He is quieter now; not as vocal as in years past, but still politically sharp.
When George Forbes was the longtime president of Cleveland City Council, he led with a strong gavel and a stronger tongue. At times, the Forbes tongue was a sword.
Retired now, Forbes thinks of those days when he pushed for what he thought was best for Cleveland. The longtime Council President Forbes could be controversial; he knew politics and played it to the hilt. Sometimes it was hardball.
That was then, this is now. At age 87, the former Cleveland Council President reminisces. From 1974-89, Forbes presided over the council with an overriding approach for the job.
"[It was] the ability to take care of people and understand what they needed and wanted," he says all these years later.
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Through the halls of government, he led the legislative side of the city, sometimes in opposition to mayors, sometimes hand-in-hand. Always colorful, at times confrontational, which made him controversial. He could make the nightly news by turning City Hall into a boiling pot, turning up the heat.
But Forbes knew how to get the council's 33 members (later 17) to vote for him as their leader. He also pushed for anything he thought would better serve the people.
Today, Forbes shuns any thought of his being "powerful."
"I was more important than I was powerful," he believes. "You can't say 'powerful' when you have 33 colleagues you depend upon to keep you in office."
He once ran unsuccessfully for mayor, but he is better remembers as one of the political architects for Cleveland's comeback following the city's late 1970s falls into financial default. From the edge of collapse, he pushed for the city, but while also remembering his youth in the segregated South, he pushed especially hard for Cleveland's black residents.
"As the city progressed, it had to be progress for black people, and that I do not regret," he says. "That I wil not back off of."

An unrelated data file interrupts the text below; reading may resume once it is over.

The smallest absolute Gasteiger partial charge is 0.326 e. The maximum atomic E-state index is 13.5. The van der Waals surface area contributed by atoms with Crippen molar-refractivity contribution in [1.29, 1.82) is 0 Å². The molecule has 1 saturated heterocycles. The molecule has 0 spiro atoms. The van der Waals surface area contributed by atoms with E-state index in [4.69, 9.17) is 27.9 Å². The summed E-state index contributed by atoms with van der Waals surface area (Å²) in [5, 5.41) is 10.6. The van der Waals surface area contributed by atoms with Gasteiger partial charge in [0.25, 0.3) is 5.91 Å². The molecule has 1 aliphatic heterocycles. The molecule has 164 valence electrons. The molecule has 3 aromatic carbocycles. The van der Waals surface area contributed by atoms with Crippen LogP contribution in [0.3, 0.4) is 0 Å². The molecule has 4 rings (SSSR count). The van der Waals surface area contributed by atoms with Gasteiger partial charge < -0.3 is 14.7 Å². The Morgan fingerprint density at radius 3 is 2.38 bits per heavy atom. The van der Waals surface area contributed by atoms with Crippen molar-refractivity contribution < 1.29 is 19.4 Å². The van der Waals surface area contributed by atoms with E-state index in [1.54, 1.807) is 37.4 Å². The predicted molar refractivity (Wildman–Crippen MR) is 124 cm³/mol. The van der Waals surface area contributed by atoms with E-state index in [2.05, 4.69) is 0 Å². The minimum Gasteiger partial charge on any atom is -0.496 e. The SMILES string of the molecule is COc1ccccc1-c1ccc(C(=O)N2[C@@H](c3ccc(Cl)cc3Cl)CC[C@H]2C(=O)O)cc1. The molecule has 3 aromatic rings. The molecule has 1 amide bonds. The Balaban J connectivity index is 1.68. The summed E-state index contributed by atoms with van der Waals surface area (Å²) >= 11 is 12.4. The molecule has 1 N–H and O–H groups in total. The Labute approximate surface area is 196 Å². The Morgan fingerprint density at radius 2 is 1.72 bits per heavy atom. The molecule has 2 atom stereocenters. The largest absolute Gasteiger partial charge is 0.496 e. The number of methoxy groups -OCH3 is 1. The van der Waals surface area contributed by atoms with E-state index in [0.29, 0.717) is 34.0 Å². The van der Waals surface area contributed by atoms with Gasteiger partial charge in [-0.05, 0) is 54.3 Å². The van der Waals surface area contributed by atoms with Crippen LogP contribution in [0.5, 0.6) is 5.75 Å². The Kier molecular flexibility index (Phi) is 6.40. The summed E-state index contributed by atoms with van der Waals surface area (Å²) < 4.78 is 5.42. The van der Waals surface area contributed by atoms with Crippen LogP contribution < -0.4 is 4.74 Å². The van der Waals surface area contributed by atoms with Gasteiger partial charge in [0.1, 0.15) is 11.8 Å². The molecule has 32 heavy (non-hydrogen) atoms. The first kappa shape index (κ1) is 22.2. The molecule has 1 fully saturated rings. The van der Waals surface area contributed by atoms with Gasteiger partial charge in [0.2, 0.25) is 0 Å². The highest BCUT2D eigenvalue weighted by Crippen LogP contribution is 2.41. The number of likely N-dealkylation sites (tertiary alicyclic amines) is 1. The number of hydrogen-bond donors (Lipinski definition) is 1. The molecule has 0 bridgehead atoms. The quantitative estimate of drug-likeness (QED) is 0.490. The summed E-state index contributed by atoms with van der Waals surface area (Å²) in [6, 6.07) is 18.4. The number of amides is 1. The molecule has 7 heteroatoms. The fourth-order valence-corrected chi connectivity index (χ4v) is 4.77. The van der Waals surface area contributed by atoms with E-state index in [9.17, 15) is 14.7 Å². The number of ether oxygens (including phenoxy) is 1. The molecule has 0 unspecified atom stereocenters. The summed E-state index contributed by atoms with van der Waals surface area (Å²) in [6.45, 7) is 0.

Forbes did not back off much. He could be biting, but age has mellowed the retired Cleveland Council President.. The tongue of George Forbes is more tempered now.
"If I had one thing to do over again, a portion of my political career to do over again, I would reduce the cursing," he admits.
While George Forbes presided in the council chambers, then-Cleveland Mayor George Voinovich said running the city were two Georges—"Little George and Big George." Voinovich called himself "Little George," but George Forbes disputes the title of "Big George" and says also that he was not powerful. He only had an important job.
"Somebody said that the other day, 'The most powerful man,' and all that crap," he quips. "I was important.
"[Voinovich] was the mayor and he had the employees and the men and women of expertise. The men and women who could craft those things. He brought me into those meetings and said which way we can go."
Forbes does not visit City Hall anymore, and admits he does not miss the daily battles. Neither does his wife, Mary, who sat off-camera for this interview, choosing to let her husband do all the talking. Their Cleveland University Circle home is filled with artwork, but prominent in the living room is a life-size portrait of former President Barack Obama.
"He came to see me when he was running and said 'I need to talk to you,'" Forbes remembers.
Obama knew of Forbes' reputation on how to win. Now, the retired council president is content to serve as an elder statesman who can stay out of the day-to-day City Hall battles. But he is being applauded as one of the key figures who, in the city's financially troubled 1970s and '80s, successfully guided Cleveland.